Inequality Matters—And There is More We Can Do

Inequality is a fundamental challenge facing our nation. At the William T. Grant Foundation, we believe that responses to inequality can mitigate its effects, and, moreover, that there is a pressing need for new research to identify effective responses. To address this need, we recently initiated a new grantmaking program to support research on programs, practices, and policies that reduce inequality in outcomes for young people.

As we begin this new effort, we face many questions. How do we define inequality? Along what dimensions and on which outcomes should we focus? How can we stimulate research that will identify high-priority, powerful levers to reduce inequality?

As a starting point towards answering these questions, we have commissioned a series of essays by leading scholars in four areas that exhibit deep divisions in the way young people from different backgrounds experience daily life: the justice system, postsecondary education and workforce development, immigration, and mental health. The presence of these divisions is already well documented:

  • The justice system: Among young men ages 18-19, Hispanics are three times as likely and African Americans are more than nine times as likely as Whites to be imprisoned (Bureau of Justice Statistics, 2013).
  • Postsecondary education: The gap between young people from high-income and low-income families in college enrollment and completion has grown considerably over the past four decades (Bailey & Dynarski, 2011).
  • Immigration: Increased diversity represents a profound change for U.S. society, yet our school system appears ill equipped to respond to the changing population (Dondero & Muller, 2012).
  • Mental health: Undocumented immigrants to the U.S. are especially vulnerable to mental health stresses, yet face limited access to care (Sullivan & Rehm, 2005).

While inequalities in these domains pose major challenges to our nation’s well-being, efforts to explore and experiment with responses offer an opportunity to chart out new directions for the future. New research is urgently needed to identify responses that are effective in addressing the challenges.

We hope the charge presented in this paper will stimulate our colleagues in the research community to develop new programs of research, and we look forward to supporting these important endeavors.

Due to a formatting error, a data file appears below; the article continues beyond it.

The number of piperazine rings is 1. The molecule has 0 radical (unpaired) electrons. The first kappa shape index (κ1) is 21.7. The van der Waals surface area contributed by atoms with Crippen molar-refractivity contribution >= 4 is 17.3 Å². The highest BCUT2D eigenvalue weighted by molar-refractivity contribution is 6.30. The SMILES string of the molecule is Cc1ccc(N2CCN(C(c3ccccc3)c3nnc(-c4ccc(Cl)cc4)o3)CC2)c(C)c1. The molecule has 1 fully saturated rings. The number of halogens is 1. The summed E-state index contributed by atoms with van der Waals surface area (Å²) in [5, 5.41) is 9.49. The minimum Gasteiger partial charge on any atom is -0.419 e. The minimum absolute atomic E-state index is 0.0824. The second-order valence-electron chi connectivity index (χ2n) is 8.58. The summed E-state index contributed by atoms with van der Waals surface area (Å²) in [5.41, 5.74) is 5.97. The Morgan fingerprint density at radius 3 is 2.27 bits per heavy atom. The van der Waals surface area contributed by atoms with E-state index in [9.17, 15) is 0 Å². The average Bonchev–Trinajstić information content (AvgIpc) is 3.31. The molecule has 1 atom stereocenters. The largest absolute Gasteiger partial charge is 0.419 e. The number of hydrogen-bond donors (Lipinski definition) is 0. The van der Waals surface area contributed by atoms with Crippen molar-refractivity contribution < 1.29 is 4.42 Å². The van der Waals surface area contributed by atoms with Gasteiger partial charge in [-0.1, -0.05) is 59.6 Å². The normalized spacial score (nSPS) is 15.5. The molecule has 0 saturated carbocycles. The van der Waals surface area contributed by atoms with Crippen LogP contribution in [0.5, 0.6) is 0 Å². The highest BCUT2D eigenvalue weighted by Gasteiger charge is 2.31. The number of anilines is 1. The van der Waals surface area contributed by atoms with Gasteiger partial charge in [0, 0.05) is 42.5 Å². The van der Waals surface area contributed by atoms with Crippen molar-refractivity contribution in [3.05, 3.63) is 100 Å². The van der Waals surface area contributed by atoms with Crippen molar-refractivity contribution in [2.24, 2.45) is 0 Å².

Before considering these specific domains, the first essay in the series will help us reach a common understanding of social inequality, its implications for society, and the challenges it poses to researchers. Inequality Matters,by Stanford University’s Prudence Carter and Sean Reardon, identifies important gaps in current scholarship on social inequality, articulates different meanings of social inequality, and boldly charts out new avenues for research. The new research directions identified by the authors resonate strongly with our funding initiative; in particular, the call for researchers to move beyond identifying the sources of inequality to build, assess, and improve responses to inequality is central to our efforts. We hope the charge presented in this paper will stimulate our colleagues in the research community to develop new programs of research, and we look forward to supporting these important endeavors.

We invite you to join our effort by reading Inequality Matters, and encourage you to follow the succeeding four essays as they emerge. Most of all, we hope you will propose new research that responds to the challenges laid out in these papers.

*Inequality Matters began as part of the Ford Foundation’s project on Building Knowledge for Social Justice, and we are grateful to our colleagues at Ford for allowing Professors Carter and Reardon to continue working on the paper under our sponsorship, and to release it in the context of our inequality initiative.


Bailey, M. J. & Dynarski, S. M. (2011). Gains and gaps: A historical perspective on inequality in college entry and completion. Pp. 117-131 in G. Duncan and R. Murnane (Eds.), Whither Opportunity? New York: Russell Sage.

Bureau of Justice Statistics. (2013). Prisoners in 2012. Washington, DC: U.S. Department of Justice.

Dondero, M., & Muller, C. (2012). School stratification in new and established Latino destinations. Social Forces, 91, 477-502.

Sullivan, M. M., & Rehm, R. (2005). Mental Health of undocumented Mexican immigrants: A review of the literature. Advances in Nursing Science, 28, 240-251.